In January 2015 a team of eight ringers travelled to the (Kartong Bird Observatory) in The Gambia to take part in their seventh ringing course. Ringing has been taking place at the West African country’s bird reserve since 1996 but a permanent ringing station was established in 2010. Six ringers from Suffolk, Roger Walsh, Patrick Barker, Chris McIntyre, Mike Marsh, Lee Gregory and Richard Tomlinson were joined by Mike Jackson from Yorkshire and Olly Fox from Wiltshire for two weeks of ringing African Birds and Western Palearctic migrants. Over the two weeks ringing activities were undertaken in woodland, scrub, wetland, reed bed and on mud flats and the beach and 1900 birds were caught of over 100 species including over 300 Western Palearctic Migrants with over 100 being Whitethroats.

A key element to the trip was to assist with the training of some of the local boys with their ringing training and bird ID skills. The five local boys working at the Observatory were awarded certificates to recognise their achievements.

Chris McIntyre, Patrick Barker and Roger Walsh presenting Colin Cross with optics and bird books donated to the Kartong Bird Observatory with KBO staff Mike, Eboy and Ernest.

Patrick Barker and Roger Walsh presenting Kajabang Medical Post RIN Basiru with donated medical supplies, first aid kits and glasses.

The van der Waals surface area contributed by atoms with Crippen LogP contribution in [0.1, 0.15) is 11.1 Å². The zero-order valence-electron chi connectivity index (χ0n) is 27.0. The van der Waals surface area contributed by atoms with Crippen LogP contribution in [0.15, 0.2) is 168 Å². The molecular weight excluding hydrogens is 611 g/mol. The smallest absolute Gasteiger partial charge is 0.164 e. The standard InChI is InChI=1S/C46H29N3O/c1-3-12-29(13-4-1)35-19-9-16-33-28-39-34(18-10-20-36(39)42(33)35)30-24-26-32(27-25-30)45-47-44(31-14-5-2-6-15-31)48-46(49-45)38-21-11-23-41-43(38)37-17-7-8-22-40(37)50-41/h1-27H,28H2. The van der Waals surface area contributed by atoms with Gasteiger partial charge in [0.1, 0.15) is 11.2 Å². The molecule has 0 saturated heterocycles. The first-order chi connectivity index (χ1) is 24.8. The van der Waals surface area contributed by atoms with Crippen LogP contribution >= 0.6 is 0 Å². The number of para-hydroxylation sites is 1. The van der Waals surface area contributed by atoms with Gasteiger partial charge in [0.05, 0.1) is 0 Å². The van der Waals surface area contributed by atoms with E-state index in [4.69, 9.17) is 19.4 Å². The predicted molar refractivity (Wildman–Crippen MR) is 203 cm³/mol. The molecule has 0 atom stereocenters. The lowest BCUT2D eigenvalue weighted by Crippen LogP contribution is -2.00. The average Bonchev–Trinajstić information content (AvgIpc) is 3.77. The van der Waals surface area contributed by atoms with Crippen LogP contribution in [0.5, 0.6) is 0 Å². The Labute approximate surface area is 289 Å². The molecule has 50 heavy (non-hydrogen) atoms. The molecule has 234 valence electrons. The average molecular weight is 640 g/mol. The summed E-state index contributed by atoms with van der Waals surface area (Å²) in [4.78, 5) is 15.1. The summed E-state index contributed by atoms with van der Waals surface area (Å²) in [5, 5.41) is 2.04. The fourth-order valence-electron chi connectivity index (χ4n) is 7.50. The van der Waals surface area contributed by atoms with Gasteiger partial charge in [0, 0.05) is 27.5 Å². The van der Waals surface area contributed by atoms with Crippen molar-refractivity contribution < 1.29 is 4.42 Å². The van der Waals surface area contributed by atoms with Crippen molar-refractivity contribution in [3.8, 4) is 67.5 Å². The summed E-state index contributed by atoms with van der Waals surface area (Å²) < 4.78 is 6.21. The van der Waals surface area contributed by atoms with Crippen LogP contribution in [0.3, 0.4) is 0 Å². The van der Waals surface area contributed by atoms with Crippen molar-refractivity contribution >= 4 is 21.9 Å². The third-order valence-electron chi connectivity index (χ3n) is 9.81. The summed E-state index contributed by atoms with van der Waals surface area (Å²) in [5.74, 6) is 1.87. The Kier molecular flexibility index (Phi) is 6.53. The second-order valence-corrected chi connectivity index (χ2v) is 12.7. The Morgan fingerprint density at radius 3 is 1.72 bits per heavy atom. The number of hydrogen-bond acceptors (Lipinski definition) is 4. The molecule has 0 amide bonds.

Patrick Barker and Roger Walsh presenting Kajabang Medical Post RIN Basiru with donated medical supplies, first aid kits and glasses.



As a group we were able to take out a large quantity of donated clothing, optics, bird books, stationary, cash donations and medical supplies very kindly donated by members of the Waveney Bird Club and many other people. The clothing is distributed by KBO ringer in charge Colin Cross and his wife Binta who live in Kartong to the people who they know really need it and can not afford to buy clothes for themselves. The optics and bird books are going to be divided between the KBO and a new childrens’ bird club being established in Gunjur. Both causes will add to the development and education of Gambian boys and girls giving them to knowledge and skills to preserve Gambia’s wildlife for generations to come. The medical supplies were donated to the Kajabang Medical Post (more info here), a medical station set up thanks to charitable donations employing a local registered nurse providing medical services to the local community. The stationary all goes to the schools in Kartong and the money donated is going towards the construction and erection of Barn Owl Boxes in and around Katong providing a great link between a successful project underway in Suffolk and a new project in the Gambia. Barn Owls are persecuted in African countries due to mythological links to witches. This project will provide safe nesting sites and give Colin Cross the opportunity to go into schools to encourage Gambian children to protect their Owls rather than persecute them.